SIX TRIGGERS FOR AUTOMATING CASH MANAGEMENT
Why does a bank decide to automate cash management? Many would say that spreadsheets work adequately enough and there is no strong case for automation.
However, there are several compelling reasons for banks to choose an automated cash management solution.
Cash is still king and regardless of how much electronic payments gain share, ATM transaction volumes and values are rising. The U.S. Federal Reserve predicts that cash will grow an average of 1.7% per year from 2012 to 2022. The cost of cash remains the highest contributor to the overall running costs for the ATM channel, according to industry experts. Manual processes, such as filling out spreadsheets and phone calls to check orders, greatly adds to the cost and increases risks. Moreover, by reducing time spent on cash ordering, it’s possible to reallocate tellers to more profitable tasks.
Improve customer experience
An ATM running out of notes is one of the biggest frustrations for consumers. Yet another one of the many benefits that a Cash Management system can bring to a Financial Institution as it enables banks to more accurately forecast demand and respond quickly when an ATM or branch is low on cash. Moreover, a finely tuned cash optimization solution will also take into consideration the costs associated with cash distribution to ensure that even though an ATM is able to dispense, it is doing so in the most productive way, without ever leaving a customer without the ability to withdraw funds.
The most sophisticated versions will also factor in competing costs with this forecast to deliver a highly cost-optimized order schedule that balances fixed and variable costs. This combination of forecasting with cost optimization is at the heart of reducing costs, delivering a better experience.
Cash management solutions offer greater visibility of your branch network’s cash position day-to-day, helping cash teams to make better decisions. For example, excess cash holdings can be reduced, trimming interest losses.
In addition, third party cash in transit (CIT) costs can easily spiral if there is no clear view of this function – how do you know if drops/pickups were fulfilled? Does the invoice match the deliverables? Some banks do their own CIT – visibility of this segment means they can make decisions on routes, the number of trucks they need to invest in, staffing and so on.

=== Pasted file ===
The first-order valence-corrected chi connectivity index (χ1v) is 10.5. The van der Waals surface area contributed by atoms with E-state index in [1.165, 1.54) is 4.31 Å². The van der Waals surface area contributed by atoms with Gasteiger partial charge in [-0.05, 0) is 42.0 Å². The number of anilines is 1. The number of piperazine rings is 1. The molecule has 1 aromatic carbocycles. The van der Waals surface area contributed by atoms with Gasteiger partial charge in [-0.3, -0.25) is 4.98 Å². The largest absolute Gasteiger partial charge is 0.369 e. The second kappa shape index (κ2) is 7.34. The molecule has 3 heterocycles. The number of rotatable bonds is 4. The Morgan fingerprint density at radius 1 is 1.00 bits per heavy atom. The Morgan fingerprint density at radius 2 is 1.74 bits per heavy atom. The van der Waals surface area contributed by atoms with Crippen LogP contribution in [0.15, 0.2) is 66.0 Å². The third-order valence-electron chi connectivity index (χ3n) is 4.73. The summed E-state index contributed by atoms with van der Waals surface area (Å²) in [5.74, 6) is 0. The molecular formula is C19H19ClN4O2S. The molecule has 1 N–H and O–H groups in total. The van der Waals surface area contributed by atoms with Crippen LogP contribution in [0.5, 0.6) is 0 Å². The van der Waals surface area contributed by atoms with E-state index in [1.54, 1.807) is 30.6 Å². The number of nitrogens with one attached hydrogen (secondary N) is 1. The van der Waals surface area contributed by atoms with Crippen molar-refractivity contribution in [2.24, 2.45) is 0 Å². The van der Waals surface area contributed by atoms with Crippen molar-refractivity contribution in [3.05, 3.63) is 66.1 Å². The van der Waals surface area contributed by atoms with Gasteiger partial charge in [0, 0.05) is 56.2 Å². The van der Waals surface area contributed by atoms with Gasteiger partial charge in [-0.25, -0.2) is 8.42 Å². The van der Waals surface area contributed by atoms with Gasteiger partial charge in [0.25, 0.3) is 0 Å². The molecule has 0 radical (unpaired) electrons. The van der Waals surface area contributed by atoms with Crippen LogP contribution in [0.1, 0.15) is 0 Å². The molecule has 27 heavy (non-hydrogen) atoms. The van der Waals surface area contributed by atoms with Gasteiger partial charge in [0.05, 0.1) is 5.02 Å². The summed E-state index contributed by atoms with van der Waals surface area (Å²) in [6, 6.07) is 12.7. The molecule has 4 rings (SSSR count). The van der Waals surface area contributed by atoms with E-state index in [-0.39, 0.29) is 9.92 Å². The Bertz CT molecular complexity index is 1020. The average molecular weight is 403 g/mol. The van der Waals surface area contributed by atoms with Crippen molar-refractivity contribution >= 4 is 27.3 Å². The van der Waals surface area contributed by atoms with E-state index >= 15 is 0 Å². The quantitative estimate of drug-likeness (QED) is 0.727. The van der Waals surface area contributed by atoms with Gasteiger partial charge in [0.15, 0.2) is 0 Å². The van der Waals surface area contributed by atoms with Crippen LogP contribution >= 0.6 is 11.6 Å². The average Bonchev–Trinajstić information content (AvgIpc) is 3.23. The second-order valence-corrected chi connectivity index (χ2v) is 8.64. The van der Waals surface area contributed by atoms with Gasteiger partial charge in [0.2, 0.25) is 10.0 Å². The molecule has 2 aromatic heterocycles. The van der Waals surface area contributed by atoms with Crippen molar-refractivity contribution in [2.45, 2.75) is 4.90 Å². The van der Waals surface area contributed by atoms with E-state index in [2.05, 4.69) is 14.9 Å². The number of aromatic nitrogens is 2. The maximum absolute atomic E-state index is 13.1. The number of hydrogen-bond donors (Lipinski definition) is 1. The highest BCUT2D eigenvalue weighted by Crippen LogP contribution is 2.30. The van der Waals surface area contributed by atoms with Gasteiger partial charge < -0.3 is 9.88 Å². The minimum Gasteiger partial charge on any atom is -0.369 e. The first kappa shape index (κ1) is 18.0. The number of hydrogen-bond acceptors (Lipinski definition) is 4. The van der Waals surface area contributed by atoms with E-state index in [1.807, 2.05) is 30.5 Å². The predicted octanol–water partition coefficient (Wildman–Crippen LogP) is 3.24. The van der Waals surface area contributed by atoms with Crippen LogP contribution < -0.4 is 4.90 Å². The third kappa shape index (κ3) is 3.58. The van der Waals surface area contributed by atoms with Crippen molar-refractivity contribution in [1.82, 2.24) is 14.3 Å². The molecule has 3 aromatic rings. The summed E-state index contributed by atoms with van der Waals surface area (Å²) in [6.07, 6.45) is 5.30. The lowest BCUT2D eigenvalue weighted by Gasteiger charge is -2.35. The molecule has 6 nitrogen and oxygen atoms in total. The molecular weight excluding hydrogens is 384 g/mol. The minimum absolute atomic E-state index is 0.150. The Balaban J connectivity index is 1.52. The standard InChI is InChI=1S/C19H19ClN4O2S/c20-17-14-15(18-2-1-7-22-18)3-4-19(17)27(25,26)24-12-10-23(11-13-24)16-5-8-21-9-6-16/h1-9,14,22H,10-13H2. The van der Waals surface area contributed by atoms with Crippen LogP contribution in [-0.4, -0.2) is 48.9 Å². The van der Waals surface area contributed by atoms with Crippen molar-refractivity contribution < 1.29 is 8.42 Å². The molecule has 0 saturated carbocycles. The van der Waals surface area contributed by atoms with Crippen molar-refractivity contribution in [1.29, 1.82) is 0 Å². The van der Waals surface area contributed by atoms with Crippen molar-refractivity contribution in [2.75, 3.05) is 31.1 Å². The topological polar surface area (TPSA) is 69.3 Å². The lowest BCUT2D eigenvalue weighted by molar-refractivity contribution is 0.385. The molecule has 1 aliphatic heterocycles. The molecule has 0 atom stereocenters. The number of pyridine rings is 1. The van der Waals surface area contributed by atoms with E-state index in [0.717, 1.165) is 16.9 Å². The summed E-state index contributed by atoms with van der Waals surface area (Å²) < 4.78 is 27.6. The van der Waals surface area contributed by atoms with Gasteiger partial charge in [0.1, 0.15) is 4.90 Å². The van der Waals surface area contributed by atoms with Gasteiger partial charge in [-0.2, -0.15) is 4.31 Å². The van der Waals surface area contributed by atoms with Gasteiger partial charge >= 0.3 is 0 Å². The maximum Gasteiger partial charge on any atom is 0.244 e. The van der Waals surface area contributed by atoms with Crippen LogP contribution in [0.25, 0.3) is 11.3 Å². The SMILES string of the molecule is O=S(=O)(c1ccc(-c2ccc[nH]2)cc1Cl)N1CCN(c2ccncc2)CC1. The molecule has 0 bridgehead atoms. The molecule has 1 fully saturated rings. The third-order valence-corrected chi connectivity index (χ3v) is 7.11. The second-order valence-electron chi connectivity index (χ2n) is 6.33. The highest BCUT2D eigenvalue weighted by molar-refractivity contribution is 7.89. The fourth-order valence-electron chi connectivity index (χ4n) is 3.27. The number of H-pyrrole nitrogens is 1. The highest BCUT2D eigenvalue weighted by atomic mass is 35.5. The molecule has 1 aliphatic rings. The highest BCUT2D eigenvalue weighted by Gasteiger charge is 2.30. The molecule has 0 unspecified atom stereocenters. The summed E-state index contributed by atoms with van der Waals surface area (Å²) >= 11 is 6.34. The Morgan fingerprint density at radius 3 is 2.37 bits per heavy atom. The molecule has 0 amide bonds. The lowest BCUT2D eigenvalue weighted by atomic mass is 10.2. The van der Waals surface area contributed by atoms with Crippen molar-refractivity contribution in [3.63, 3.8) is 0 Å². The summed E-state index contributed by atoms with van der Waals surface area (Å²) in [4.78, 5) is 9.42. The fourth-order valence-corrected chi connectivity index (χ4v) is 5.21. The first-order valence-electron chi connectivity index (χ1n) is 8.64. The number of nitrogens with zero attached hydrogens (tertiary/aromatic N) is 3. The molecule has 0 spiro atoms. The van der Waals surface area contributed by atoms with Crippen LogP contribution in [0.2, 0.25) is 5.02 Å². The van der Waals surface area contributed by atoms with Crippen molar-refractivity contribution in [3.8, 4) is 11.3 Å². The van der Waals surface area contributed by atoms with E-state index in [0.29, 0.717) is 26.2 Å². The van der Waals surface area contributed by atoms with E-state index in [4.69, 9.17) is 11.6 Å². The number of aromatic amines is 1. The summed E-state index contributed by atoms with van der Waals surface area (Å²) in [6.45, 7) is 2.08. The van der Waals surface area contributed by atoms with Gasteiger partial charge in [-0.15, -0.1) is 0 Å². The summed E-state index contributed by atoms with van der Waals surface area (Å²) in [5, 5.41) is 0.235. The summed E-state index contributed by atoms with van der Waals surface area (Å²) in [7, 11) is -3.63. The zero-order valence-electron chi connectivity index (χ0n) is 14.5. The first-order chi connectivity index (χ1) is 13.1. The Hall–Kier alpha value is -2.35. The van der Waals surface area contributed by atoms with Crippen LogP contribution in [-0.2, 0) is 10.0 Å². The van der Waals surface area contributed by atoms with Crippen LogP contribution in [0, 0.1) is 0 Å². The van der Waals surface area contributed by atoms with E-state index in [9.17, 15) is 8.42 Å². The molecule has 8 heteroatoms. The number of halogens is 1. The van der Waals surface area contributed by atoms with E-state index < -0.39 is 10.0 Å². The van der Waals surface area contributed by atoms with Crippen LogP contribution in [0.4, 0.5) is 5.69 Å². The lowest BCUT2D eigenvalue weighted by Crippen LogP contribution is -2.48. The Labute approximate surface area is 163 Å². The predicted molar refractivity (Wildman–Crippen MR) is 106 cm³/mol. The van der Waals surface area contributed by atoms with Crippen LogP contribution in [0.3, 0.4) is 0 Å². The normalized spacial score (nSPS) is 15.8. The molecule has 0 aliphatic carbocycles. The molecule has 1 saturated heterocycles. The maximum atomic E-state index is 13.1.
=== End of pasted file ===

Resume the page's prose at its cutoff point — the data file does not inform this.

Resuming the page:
Is your bank ready for the ‘what if’ scenario? What if the three other ATMs in the vicinity go out of service – is your cash management process ready to respond quickly enough to satisfy the increased demand?
Support branch transformation
Automated cash management is a key tool in the wider branch transformation process as it performs a vital linking role between the branch network and self-service channels as they become increasingly interconnected. Building in sophisticated reporting and ordering tools for cash is part of optimizing branch back end processes. It also means tellers are not counting, ordering and checking cash. When combined with a cash hands-free branch practice – tellers can dramatically increase overall branch productivity, leading to increased customer face-time and the freedom to perform a more gratifying value-add role within the branch.
Comply with central bank regulations
Finally, banks in some markets need to automate cash management in order to comply with regulations. For example, banks in Saudi Arabia were recently told to automate cash ordering by the central bank so it could get a firmer, more accurate picture of the retail demand for banknotes.